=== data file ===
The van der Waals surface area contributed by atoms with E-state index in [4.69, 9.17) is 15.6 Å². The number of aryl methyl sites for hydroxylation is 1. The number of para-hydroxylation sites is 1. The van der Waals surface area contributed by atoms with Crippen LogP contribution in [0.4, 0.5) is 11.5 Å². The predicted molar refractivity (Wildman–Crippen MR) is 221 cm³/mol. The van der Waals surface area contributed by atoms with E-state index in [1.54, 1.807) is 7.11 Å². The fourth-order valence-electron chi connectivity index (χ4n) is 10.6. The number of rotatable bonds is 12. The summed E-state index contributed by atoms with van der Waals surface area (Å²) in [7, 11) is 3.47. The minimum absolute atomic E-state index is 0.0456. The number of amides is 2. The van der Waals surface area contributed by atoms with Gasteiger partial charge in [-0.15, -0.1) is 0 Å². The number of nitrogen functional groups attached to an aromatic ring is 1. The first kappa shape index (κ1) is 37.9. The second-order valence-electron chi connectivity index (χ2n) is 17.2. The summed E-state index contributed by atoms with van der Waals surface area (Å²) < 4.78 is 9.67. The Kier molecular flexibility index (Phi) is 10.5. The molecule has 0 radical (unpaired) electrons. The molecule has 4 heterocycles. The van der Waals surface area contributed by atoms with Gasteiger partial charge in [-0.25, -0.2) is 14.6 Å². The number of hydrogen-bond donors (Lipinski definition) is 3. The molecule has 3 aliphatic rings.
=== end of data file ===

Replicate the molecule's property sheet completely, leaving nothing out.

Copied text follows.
The van der Waals surface area contributed by atoms with E-state index in [4.69, 9.17) is 15.6 Å². The number of aryl methyl sites for hydroxylation is 1. The number of para-hydroxylation sites is 1. The van der Waals surface area contributed by atoms with Crippen LogP contribution in [0.4, 0.5) is 11.5 Å². The predicted molar refractivity (Wildman–Crippen MR) is 221 cm³/mol. The van der Waals surface area contributed by atoms with E-state index in [1.54, 1.807) is 7.11 Å². The fourth-order valence-electron chi connectivity index (χ4n) is 10.6. The number of rotatable bonds is 12. The summed E-state index contributed by atoms with van der Waals surface area (Å²) in [7, 11) is 3.47. The minimum absolute atomic E-state index is 0.0456. The number of amides is 2. The van der Waals surface area contributed by atoms with Gasteiger partial charge in [-0.15, -0.1) is 0 Å². The number of nitrogen functional groups attached to an aromatic ring is 1. The first kappa shape index (κ1) is 37.9. The second-order valence-electron chi connectivity index (χ2n) is 17.2. The summed E-state index contributed by atoms with van der Waals surface area (Å²) < 4.78 is 9.67. The Kier molecular flexibility index (Phi) is 10.5. The molecule has 0 radical (unpaired) electrons. The molecule has 4 heterocycles. The van der Waals surface area contributed by atoms with Gasteiger partial charge in [-0.25, -0.2) is 14.6 Å². The number of hydrogen-bond donors (Lipinski definition) is 3. The molecule has 3 aliphatic rings.